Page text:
Sign up ×
Stack Overflow is a community of 4.7 million programmers, just like you, helping each other. Join them; it only takes a minute:

I've inherited a body of Visual C++ source that consists of about a dozen sub-projects. One of these is an empty "MakeAll" project that depends on all the others, so I can build the entire project by setting the MakeAll project active and selecting "Build All."

I'd like to automate this process, and coming from a linux environment, my instinct was to generate a Makefile and build from the command line. The IDE will generate .mak files for each of the sub-projects, but not for the top-level MakeAll. (I'm assuming this is because it contains nothing but dependencies.)

The linux answer would be a Makefile that simply descends into each of the sub-projects and executes make in each one. But a quick look at the .mak files showed that each wants to be told which of several configurations to use -- and apparently some use Debug, some use Release, and some use configurations concocted by a previous developer.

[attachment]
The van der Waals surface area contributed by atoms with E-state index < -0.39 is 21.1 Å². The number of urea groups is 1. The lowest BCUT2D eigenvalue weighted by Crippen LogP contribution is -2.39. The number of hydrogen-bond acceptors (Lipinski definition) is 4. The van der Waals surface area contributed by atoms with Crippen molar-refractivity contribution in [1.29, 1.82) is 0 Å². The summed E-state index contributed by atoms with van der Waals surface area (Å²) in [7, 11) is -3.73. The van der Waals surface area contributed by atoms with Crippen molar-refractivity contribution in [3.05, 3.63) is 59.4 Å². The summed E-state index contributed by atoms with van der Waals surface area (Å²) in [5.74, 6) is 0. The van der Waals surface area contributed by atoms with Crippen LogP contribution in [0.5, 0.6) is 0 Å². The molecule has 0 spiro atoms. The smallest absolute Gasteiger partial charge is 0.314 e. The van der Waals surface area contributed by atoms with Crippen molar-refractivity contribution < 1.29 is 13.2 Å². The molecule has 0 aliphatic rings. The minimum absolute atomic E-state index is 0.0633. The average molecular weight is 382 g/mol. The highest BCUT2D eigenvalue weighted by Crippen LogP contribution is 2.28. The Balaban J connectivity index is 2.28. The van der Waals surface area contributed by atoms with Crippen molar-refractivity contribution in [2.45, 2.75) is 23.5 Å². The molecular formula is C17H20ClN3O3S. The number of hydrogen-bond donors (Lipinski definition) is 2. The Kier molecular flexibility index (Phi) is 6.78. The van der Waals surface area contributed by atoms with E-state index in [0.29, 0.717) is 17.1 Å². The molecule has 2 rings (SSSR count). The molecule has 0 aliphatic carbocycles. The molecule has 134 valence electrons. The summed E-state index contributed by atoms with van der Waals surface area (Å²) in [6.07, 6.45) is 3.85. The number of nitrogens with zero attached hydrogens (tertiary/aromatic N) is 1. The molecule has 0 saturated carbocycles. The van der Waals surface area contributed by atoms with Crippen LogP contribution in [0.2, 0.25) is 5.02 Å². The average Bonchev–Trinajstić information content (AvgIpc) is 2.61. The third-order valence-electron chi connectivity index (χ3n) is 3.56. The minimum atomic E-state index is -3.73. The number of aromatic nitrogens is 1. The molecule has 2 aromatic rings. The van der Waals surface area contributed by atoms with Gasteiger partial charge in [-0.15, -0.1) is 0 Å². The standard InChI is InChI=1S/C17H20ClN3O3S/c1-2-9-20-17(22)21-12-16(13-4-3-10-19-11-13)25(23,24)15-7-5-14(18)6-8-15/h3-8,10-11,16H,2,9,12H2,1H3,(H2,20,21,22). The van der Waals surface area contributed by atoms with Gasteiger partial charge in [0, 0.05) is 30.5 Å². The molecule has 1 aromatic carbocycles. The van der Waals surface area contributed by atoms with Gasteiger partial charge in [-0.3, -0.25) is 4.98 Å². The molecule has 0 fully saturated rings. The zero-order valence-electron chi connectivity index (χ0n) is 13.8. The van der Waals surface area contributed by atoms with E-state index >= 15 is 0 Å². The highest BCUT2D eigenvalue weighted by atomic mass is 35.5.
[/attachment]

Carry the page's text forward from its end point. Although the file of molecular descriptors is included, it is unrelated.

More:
What's the accepted way to build a set of projects like this from the command line?

Thank you!

share|improve this question

1 Answer 1

up vote 1 down vote accepted

You don't have to use make - if you have everything as solution files (.sln) then you can automate the build by using the msbuild tool:

msbuild solution.sln

Also, why do you have a "MakeAll" project? Visual Studio doesn't require this kind of hackery, just do a "build all" and it will build everything satisfying dependancies just like a typical "make all" rule would.

share|improve this answer
Thanks for the pointers. The project generates several individual executables and other pieces, and there are several disjoint dependency trees. Can I still get away w/o a MakeAll? – Adam Liss Nov 9 '08 at 5:00
Visual Studio handles the dependancies much like make would. You can specify dependacies between projects by (from memory) right click -> dependancies – 1800 INFORMATION Nov 9 '08 at 5:22
Hmmm ... might be worth upgrading from MS VS6 just for the tools. Best advice I've gotten from a troll-free number - thanks aagin!! – Adam Liss Nov 9 '08 at 20:58
You can do much the same trick with VS6, as I recall you basically do something like: msdev.exe solution.sln - the msdev.exe being the same as the visual studio app – 1800 INFORMATION Nov 10 '08 at 7:04

Your Answer


By posting your answer, you agree to the privacy policy and terms of service.

Not the answer you're looking for? Browse other questions tagged or ask your own question.